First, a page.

CAS  Article  PubMed  PubMed Central  Google Scholar 

  29. 29.

    Skalet AH, Gombos DS, Gallie BL, Kim JW, Shields CL, Marr BP et al (2018) Screening children at risk for retinoblastoma: consensus report from the American association of ophthalmic oncologists and pathologists. Ophthalmology 125:453–458. https://doi.org/10.1016/j.ophtha.2017.09.001

    Article  PubMed  Google Scholar 

  30. 30.

    Stephens PJ, Greenman CD, Fu B, Yang F, Bignell GR, Mudie LJ et al (2011) Massive genomic rearrangement acquired in a single catastrophic event during cancer development. Cell 144:27–40. https://doi.org/10.1016/j.cell.2010.11.055

    CAS  Article  PubMed  PubMed Central  Google Scholar 

  31. 31.

    Torczynski E, Jacobiec FA, Johnston MC, Font RL, Madewell JA (1977) Synophthalmia and cyclopia: a histopathologic, radiographic, and organogenetic analysis. Doc Ophthalmol 44:311–378. https://doi.org/10.1007/bf00230088

    CAS  Article  PubMed  Google Scholar 

  32. 32.

    Valverde JR, Alonso J, Palacios I, Pestaña Á (2005) RB1 gene mutation up-date, a meta-analysis based on 932 reported mutations available in a searchable database. BMC Genet 6:53. https://doi.org/10.1186/1471-2156-6-53

    CAS  Article  PubMed  PubMed Central  Google Scholar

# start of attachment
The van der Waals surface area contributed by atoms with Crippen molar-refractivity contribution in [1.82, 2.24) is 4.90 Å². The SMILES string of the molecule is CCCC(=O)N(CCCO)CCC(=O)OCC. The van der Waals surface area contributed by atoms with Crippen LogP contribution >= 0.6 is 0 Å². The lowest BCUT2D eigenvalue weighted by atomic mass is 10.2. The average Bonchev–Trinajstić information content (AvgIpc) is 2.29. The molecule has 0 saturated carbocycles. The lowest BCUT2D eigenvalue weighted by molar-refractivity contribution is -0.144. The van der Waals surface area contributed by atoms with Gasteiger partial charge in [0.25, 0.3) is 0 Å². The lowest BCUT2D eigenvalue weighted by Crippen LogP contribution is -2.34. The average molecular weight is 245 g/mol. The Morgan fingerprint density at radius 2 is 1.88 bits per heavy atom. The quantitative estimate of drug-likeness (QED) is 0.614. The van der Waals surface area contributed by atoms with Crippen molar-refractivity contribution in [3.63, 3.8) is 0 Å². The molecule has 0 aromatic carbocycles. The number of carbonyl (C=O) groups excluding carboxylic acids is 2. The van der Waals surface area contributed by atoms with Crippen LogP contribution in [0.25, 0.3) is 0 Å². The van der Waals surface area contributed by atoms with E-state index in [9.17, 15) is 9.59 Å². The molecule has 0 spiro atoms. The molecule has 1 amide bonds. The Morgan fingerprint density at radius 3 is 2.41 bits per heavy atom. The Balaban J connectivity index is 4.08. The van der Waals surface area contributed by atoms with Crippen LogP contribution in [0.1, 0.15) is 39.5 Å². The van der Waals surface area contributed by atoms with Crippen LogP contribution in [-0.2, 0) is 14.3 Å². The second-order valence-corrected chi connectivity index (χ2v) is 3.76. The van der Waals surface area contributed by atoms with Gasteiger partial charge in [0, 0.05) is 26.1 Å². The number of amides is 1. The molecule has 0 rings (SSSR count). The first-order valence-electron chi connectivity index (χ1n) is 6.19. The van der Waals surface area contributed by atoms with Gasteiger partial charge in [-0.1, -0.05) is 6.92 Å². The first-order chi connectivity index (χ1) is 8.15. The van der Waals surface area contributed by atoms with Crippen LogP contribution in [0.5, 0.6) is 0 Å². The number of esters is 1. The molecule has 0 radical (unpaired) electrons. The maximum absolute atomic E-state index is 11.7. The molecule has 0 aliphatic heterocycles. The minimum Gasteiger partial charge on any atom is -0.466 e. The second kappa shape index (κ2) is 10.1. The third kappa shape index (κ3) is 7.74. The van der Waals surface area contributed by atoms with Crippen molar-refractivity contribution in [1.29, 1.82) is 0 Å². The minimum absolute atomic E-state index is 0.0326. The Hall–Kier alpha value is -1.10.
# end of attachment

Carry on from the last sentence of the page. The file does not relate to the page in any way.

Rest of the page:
33. 33.

    Wenger AM, Peluso P, Rowell WJ, Chang PC, Hall RJ, Concepcion GT et al (2019) Accurate circular consensus long-read sequencing improves variant detection and assembly of a human genome. Nat Biotechnol 37:1155–1162. https://doi.org/10.1038/s41587-019-0217-9

    CAS  Article  PubMed  PubMed Central  Google Scholar 

  34. 34.

    Wright KD, Qaddoumi I, Patay Z, Gajjar A, Wilson MW, Rodriguez-Galindo C (2010) Successful treatment of early detected trilateral retinoblastoma using standard infant brain tumour therapy. Pediatr Blood Cancer 55:570–572. https://doi.org/10.1002/pbc.22545

    Article  PubMed  PubMed Central  Google Scholar 

  35. 35.

    Yamanaka R, Hayano A, Takashima Y (2019) Trilateral retinoblastoma: a systematic review of 211 cases. Neurosurg Rev 42:39–48

    Article  Google Scholar 

  36. 36.

    Zhang J, Walsh MF, Wu G, Edmonson MN, Gruber TA, Easton J et al (2015) Germline mutations in predisposition genes in pediatric cancer. N Engl J Med 373:2336–2346. https://doi.org/10.1056/NEJMoa1508054

    CAS  Article  PubMed  PubMed Central  Google Scholar 

Download references

Acknowledgements

We thank the patient and their family for participating in our translational research protocol. We thank the Nationwide Foundation Pediatric Innovation Fund for generously supporting sequencing, data production, and analysis. Preliminary data was presented at the American Association of Neuropathology annual meeting in Atlanta, GA in June, 2019. E.A.K. was supported by the National Institute of General Medical Sciences of the National Institutes of Health under Award Number 2T32GM068412-11A1. The content is solely the responsibility of the authors and does not necessarily represent the official views of the National Institutes of Health.

Funding

We thank the Nationwide Foundation Pediatric Innovation Fund for generously supporting sequencing, data production, and analysis. E.A.K. was supported by the National Institute of General Medical Sciences of the National Institutes of Health under Award Number 2T32GM068412-11A1. The content is solely the responsibility of the authors and does not necessarily represent the official views of the National Institutes of Health.